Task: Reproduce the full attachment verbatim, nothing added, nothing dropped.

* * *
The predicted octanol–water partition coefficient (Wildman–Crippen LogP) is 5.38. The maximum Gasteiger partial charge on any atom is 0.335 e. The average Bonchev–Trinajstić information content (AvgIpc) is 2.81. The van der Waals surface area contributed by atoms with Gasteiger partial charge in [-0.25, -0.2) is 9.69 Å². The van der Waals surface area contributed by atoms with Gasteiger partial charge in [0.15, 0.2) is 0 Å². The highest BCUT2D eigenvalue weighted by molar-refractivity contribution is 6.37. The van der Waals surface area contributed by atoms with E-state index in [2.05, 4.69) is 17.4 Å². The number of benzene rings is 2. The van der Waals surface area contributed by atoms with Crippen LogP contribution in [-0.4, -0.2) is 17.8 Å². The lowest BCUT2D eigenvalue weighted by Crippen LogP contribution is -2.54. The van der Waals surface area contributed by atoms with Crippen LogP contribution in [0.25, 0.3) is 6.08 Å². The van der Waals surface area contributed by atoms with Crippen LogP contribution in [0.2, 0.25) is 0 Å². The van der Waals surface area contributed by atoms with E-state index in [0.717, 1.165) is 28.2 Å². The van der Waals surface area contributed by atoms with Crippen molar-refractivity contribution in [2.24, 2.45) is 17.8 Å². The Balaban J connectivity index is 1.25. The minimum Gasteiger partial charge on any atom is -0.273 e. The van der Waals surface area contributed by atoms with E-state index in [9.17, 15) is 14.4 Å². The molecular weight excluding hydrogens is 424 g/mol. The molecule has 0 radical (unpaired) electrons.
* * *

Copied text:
The predicted octanol–water partition coefficient (Wildman–Crippen LogP) is 5.38. The maximum Gasteiger partial charge on any atom is 0.335 e. The average Bonchev–Trinajstić information content (AvgIpc) is 2.81. The van der Waals surface area contributed by atoms with Gasteiger partial charge in [-0.25, -0.2) is 9.69 Å². The van der Waals surface area contributed by atoms with Gasteiger partial charge in [0.15, 0.2) is 0 Å². The highest BCUT2D eigenvalue weighted by molar-refractivity contribution is 6.37. The van der Waals surface area contributed by atoms with E-state index in [2.05, 4.69) is 17.4 Å². The number of benzene rings is 2. The van der Waals surface area contributed by atoms with Crippen LogP contribution in [-0.4, -0.2) is 17.8 Å². The lowest BCUT2D eigenvalue weighted by Crippen LogP contribution is -2.54. The van der Waals surface area contributed by atoms with Crippen LogP contribution in [0.25, 0.3) is 6.08 Å². The van der Waals surface area contributed by atoms with Crippen LogP contribution in [0.2, 0.25) is 0 Å². The van der Waals surface area contributed by atoms with E-state index in [0.717, 1.165) is 28.2 Å². The van der Waals surface area contributed by atoms with Crippen molar-refractivity contribution in [2.24, 2.45) is 17.8 Å². The Balaban J connectivity index is 1.25. The minimum Gasteiger partial charge on any atom is -0.273 e. The van der Waals surface area contributed by atoms with E-state index in [9.17, 15) is 14.4 Å². The molecular weight excluding hydrogens is 424 g/mol. The molecule has 0 radical (unpaired) electrons.